Building an Online Marketplace for Local and Sustainable Travel: ecomadic Case Study
- Be honest. Transparency is key when communicating about sustainability. Focus not just on the what (specific sustainability practices you’ve implemented) but also on the why (why sustainability matters to you).
- Building trust takes time. Effectively communicating about sustainable local businesses and marketing sustainable experiences requires trust. Invest time in building a brand that your partners and customers trust.
- Avoid greenwashing. Many businesses are engaged in greenwashing practices intentionally, or sometimes even unintentionally. To avoid greenwashing, it’s important to understand tourism businesses’ sustainability practices and goals. And personal conversations are among the best ways to gain meaningful insights.
- Help travelers book consciously. Many travelers, Millennial and Gen-Z markets, are actively seeking to support businesses that reflect their social and environmental values. Help educate and empower them by providing relevant information on the economic, social, and environmental impacts of tourist activities on host communities.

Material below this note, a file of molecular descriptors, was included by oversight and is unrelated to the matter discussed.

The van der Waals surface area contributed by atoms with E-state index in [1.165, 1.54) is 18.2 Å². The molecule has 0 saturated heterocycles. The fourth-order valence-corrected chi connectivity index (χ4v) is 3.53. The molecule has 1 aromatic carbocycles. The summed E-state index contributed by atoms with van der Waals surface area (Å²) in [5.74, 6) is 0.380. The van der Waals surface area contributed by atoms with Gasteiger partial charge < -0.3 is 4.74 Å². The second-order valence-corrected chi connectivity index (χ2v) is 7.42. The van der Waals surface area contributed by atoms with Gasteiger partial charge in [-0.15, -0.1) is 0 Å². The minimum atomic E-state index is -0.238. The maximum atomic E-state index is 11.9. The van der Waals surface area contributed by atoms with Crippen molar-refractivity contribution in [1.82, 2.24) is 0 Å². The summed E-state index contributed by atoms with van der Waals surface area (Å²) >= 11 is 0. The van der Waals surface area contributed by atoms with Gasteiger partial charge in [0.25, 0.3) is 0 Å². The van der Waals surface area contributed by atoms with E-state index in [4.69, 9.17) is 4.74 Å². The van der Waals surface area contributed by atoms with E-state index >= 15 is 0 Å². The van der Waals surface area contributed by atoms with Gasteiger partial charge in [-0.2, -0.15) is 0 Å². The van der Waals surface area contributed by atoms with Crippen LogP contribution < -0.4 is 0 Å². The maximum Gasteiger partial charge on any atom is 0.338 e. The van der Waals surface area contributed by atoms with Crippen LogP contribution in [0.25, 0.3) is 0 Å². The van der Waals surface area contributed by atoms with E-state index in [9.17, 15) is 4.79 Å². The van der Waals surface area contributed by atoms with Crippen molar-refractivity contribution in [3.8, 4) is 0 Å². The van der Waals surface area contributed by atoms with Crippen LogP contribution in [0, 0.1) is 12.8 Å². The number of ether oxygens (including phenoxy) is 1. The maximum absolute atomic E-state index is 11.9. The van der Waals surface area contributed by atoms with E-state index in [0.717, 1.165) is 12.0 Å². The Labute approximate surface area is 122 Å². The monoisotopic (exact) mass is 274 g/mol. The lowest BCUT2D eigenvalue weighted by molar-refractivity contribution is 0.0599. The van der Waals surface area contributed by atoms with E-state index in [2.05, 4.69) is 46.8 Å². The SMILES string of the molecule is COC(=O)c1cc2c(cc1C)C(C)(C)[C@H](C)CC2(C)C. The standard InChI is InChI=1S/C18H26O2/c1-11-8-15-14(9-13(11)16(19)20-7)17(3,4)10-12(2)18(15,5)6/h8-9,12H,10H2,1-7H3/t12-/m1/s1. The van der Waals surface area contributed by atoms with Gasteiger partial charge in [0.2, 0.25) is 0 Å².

ecomadic Vision and Business Model
Jaclyn Yost started ecomadic as a blog in 2018 after moving to Southeast Asia and recognizing the negative impacts that were occurring due to mass tourism. At the same time, Jaclyn enrolled in an MSc program in International Business, with a research focus on greenwashing in tourism and hospitality.
Ecomadic describes “greenwashing” as marketing tactics used by businesses to deceive consumers into believing that their products and/or practices are sustainable when they are not.
Ultimately, the combination of the personal experience as a traveler and the research insights led to the ecomadic business model, prioritizing working with local SMEs and sustainable businesses, and focused on giving all businesses a fair playing field regardless of their size.